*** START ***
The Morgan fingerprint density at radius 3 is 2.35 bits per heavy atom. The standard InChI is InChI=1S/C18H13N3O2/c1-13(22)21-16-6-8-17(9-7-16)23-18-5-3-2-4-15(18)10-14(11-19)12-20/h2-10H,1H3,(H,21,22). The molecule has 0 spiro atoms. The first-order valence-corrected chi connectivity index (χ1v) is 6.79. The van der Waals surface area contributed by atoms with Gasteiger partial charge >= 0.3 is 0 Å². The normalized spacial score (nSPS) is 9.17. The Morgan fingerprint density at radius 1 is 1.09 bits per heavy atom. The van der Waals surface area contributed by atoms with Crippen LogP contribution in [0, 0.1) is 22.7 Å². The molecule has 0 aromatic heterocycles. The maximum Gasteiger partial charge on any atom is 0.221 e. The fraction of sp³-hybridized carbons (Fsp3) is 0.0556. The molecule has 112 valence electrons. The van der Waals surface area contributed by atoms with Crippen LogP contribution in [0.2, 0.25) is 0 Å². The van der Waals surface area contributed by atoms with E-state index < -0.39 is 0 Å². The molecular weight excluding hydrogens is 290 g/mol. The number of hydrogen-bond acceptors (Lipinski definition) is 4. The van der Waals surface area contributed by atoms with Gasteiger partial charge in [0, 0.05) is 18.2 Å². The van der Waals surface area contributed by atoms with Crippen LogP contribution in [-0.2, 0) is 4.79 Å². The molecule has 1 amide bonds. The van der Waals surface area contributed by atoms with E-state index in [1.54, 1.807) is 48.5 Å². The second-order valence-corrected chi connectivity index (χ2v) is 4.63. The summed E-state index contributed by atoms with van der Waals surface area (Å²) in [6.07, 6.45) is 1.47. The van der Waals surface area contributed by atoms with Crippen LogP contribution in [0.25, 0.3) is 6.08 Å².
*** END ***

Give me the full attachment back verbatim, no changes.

The Morgan fingerprint density at radius 3 is 2.35 bits per heavy atom. The standard InChI is InChI=1S/C18H13N3O2/c1-13(22)21-16-6-8-17(9-7-16)23-18-5-3-2-4-15(18)10-14(11-19)12-20/h2-10H,1H3,(H,21,22). The molecule has 0 spiro atoms. The first-order valence-corrected chi connectivity index (χ1v) is 6.79. The van der Waals surface area contributed by atoms with Gasteiger partial charge >= 0.3 is 0 Å². The normalized spacial score (nSPS) is 9.17. The Morgan fingerprint density at radius 1 is 1.09 bits per heavy atom. The van der Waals surface area contributed by atoms with Crippen LogP contribution in [0, 0.1) is 22.7 Å². The molecule has 0 aromatic heterocycles. The maximum Gasteiger partial charge on any atom is 0.221 e. The fraction of sp³-hybridized carbons (Fsp3) is 0.0556. The molecule has 112 valence electrons. The van der Waals surface area contributed by atoms with Crippen LogP contribution in [0.2, 0.25) is 0 Å². The van der Waals surface area contributed by atoms with E-state index < -0.39 is 0 Å². The molecular weight excluding hydrogens is 290 g/mol. The number of hydrogen-bond acceptors (Lipinski definition) is 4. The van der Waals surface area contributed by atoms with Gasteiger partial charge in [0, 0.05) is 18.2 Å². The van der Waals surface area contributed by atoms with Crippen LogP contribution in [-0.2, 0) is 4.79 Å². The molecule has 1 amide bonds. The van der Waals surface area contributed by atoms with E-state index in [1.54, 1.807) is 48.5 Å². The second-order valence-corrected chi connectivity index (χ2v) is 4.63. The summed E-state index contributed by atoms with van der Waals surface area (Å²) in [6.07, 6.45) is 1.47. The van der Waals surface area contributed by atoms with Crippen LogP contribution in [0.25, 0.3) is 6.08 Å².